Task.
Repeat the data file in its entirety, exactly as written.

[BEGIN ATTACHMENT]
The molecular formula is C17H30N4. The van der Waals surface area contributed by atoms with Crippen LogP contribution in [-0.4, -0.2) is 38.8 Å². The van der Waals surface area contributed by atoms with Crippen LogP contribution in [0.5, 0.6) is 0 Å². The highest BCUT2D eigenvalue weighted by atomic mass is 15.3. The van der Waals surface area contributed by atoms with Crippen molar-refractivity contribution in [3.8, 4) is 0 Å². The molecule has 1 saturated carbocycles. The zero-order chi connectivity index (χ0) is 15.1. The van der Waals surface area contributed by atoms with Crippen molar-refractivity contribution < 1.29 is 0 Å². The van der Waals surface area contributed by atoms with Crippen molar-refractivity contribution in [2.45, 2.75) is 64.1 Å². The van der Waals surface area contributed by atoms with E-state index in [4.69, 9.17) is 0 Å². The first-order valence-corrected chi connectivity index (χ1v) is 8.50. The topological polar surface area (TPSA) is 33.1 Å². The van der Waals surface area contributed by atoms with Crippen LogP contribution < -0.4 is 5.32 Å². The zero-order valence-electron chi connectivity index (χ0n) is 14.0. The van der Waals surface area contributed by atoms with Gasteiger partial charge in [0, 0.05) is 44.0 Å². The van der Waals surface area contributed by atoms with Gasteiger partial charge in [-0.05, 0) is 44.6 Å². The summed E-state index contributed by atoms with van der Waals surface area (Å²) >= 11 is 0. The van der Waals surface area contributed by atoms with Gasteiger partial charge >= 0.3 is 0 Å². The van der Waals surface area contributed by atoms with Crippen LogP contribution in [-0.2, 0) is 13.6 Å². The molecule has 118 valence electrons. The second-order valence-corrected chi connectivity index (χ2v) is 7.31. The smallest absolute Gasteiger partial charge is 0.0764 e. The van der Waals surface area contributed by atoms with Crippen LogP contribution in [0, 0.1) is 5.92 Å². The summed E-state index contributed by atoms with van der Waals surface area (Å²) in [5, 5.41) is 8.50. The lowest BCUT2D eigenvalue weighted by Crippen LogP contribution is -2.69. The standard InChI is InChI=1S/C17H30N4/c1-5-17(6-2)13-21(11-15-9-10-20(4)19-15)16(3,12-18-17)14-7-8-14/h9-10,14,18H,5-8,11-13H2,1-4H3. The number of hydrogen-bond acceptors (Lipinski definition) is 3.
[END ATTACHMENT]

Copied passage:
The molecular formula is C17H30N4. The van der Waals surface area contributed by atoms with Crippen LogP contribution in [-0.4, -0.2) is 38.8 Å². The van der Waals surface area contributed by atoms with Crippen LogP contribution in [0.5, 0.6) is 0 Å². The highest BCUT2D eigenvalue weighted by atomic mass is 15.3. The van der Waals surface area contributed by atoms with Crippen molar-refractivity contribution in [3.8, 4) is 0 Å². The molecule has 1 saturated carbocycles. The zero-order chi connectivity index (χ0) is 15.1. The van der Waals surface area contributed by atoms with Crippen molar-refractivity contribution < 1.29 is 0 Å². The van der Waals surface area contributed by atoms with Crippen molar-refractivity contribution in [2.45, 2.75) is 64.1 Å². The van der Waals surface area contributed by atoms with E-state index in [4.69, 9.17) is 0 Å². The first-order valence-corrected chi connectivity index (χ1v) is 8.50. The topological polar surface area (TPSA) is 33.1 Å². The van der Waals surface area contributed by atoms with Crippen LogP contribution < -0.4 is 5.32 Å². The zero-order valence-electron chi connectivity index (χ0n) is 14.0. The van der Waals surface area contributed by atoms with Gasteiger partial charge in [0, 0.05) is 44.0 Å². The van der Waals surface area contributed by atoms with Gasteiger partial charge in [-0.05, 0) is 44.6 Å². The summed E-state index contributed by atoms with van der Waals surface area (Å²) >= 11 is 0. The van der Waals surface area contributed by atoms with Gasteiger partial charge >= 0.3 is 0 Å². The van der Waals surface area contributed by atoms with Crippen LogP contribution in [-0.2, 0) is 13.6 Å². The molecule has 118 valence electrons. The second-order valence-corrected chi connectivity index (χ2v) is 7.31. The smallest absolute Gasteiger partial charge is 0.0764 e. The van der Waals surface area contributed by atoms with Crippen LogP contribution in [0, 0.1) is 5.92 Å². The summed E-state index contributed by atoms with van der Waals surface area (Å²) in [5, 5.41) is 8.50. The lowest BCUT2D eigenvalue weighted by Crippen LogP contribution is -2.69. The standard InChI is InChI=1S/C17H30N4/c1-5-17(6-2)13-21(11-15-9-10-20(4)19-15)16(3,12-18-17)14-7-8-14/h9-10,14,18H,5-8,11-13H2,1-4H3. The number of hydrogen-bond acceptors (Lipinski definition) is 3.